Sunday, 4 September 2011

Secret files show MI6 ties with Gaddafi

Secret files found in the private office of Moussa Koussa, former head of Libya's intelligence service, have revealed very close intelligence connection between the British government and Gaddafi regime.

Human Rights Watch discovered the files in Koussa's office who had defected to Britain earlier this year, showing the British MI6 and the US intelligence service, CIA, had regular contacts with the Libyan intelligence.

One file disclosed that prisoners were proposed to Libya for “brutal interrogation” by the Libyan regime “under the highly controversial rendition program,” and also showed that MI6 has passed the details of Muammar Gaddafi's exiled foes living in Britain to the regime.

Another file demonstrated the details of Former British Prime Minister Tony Blair's meeting with Gaddafi in 2004, showing that the UK government had demanded the 2004 meeting to be held in a Bedouin tent.

"No 10 are keen that the Prime Minister [would] meet the Leader in the tent.”

"I don't know why the English are fascinated by tents. The plain fact is that the journalists would love it," a letter from an MI6 officer said.

The news will lead to questions over Koussa, who was acting as a double agent for the MI6 and the CIA for a decade and has been accused of human rights abuse. Analysts formerly expressed their wonder over Koussa's case, wondering how he was allowed to escape to Britain and then fly to Qatar.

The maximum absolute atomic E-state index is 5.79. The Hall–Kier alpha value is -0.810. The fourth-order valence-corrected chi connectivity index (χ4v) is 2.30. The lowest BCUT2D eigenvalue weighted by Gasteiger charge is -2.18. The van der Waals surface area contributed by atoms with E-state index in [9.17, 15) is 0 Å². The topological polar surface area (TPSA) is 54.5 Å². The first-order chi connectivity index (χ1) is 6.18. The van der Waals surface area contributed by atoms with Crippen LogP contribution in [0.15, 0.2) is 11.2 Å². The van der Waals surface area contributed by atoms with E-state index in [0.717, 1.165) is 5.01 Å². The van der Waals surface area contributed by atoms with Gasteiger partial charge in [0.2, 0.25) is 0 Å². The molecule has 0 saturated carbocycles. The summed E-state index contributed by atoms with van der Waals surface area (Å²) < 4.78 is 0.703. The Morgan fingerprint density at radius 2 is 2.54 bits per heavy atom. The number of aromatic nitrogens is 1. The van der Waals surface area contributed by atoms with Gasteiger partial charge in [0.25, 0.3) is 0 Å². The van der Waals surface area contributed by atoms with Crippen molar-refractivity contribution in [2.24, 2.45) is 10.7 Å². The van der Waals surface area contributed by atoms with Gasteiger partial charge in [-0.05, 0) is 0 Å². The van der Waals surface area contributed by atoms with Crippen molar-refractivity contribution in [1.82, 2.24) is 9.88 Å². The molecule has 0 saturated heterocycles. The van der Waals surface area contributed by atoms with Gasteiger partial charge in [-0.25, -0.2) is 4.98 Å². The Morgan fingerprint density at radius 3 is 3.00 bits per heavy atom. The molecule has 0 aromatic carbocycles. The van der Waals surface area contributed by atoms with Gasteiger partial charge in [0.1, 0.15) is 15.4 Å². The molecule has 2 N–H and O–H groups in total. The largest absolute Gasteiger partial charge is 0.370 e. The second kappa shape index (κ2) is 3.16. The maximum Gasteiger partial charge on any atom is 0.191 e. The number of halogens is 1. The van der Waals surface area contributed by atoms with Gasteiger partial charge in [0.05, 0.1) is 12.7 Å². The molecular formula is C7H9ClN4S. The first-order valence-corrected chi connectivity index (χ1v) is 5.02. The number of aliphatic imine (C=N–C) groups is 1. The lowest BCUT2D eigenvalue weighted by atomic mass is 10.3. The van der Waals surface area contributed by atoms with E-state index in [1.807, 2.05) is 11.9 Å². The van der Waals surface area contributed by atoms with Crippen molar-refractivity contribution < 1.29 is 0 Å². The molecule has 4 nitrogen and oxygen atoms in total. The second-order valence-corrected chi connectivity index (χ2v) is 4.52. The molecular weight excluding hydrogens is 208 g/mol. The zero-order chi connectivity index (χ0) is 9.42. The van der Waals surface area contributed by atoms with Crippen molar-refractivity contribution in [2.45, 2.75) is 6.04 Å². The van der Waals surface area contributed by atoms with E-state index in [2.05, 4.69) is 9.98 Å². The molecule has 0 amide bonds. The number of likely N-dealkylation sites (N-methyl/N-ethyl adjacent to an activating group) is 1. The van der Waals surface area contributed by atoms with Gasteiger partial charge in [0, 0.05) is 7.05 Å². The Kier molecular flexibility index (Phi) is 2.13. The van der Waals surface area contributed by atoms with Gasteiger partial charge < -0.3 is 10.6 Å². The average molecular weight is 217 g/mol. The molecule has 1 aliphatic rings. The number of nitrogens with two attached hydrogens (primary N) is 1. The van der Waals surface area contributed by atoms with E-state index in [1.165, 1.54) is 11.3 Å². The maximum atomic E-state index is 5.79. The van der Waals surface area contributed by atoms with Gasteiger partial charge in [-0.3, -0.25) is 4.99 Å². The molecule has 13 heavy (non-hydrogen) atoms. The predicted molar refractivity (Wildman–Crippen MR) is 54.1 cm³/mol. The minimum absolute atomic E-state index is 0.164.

The documents unveiled the close relationships between Koussa and the British intelligence. Several letters and faxes sent to him headed “Greetings from MI6,” “Greetings from SIS” and a personal Christmas note from a leading British spy signed as "Your friend.”

Once the UK intelligence sent a letter, dated back to 16 April 2004, to an official at the International Affairs Department of Libyan security, saying, "We wish to inform you that Ismail KAMOKA @ SUHAIB [possibly referring to an alias being used] was released from detention on 18th March 2004. A panel of British judges ruled that KAMOKA was not a threat to national security in the UK and subsequently released him. We are content for you to inform [a Libyan intelligence official] of KAMOKA's release."

The most notable file was a statement by Gaddafi when he revealed he would give up his nuclear program and vowed to destroy his stock of chemical and biological weapons.

"We will take these steps in a manner that is transparent and verifiable. Libya affirms and will abide by commitments... when the world is celebrating the birth of Jesus, and as a token of contribution to a world full of peace, security, stability, and compassion the greater Jamhiriya renews its honest call for a WMD free zone in the Middle East and Africa," Gaddafi said.

Surprisingly, the statement was drafted by the British officials. A covering letter that addressed the Department of International Relations and Safety in Tripoli, read, "For the sake of clarity, please find attached a tidied up version of the language we agreed on Tuesday. I wanted to ensure that you had the same script."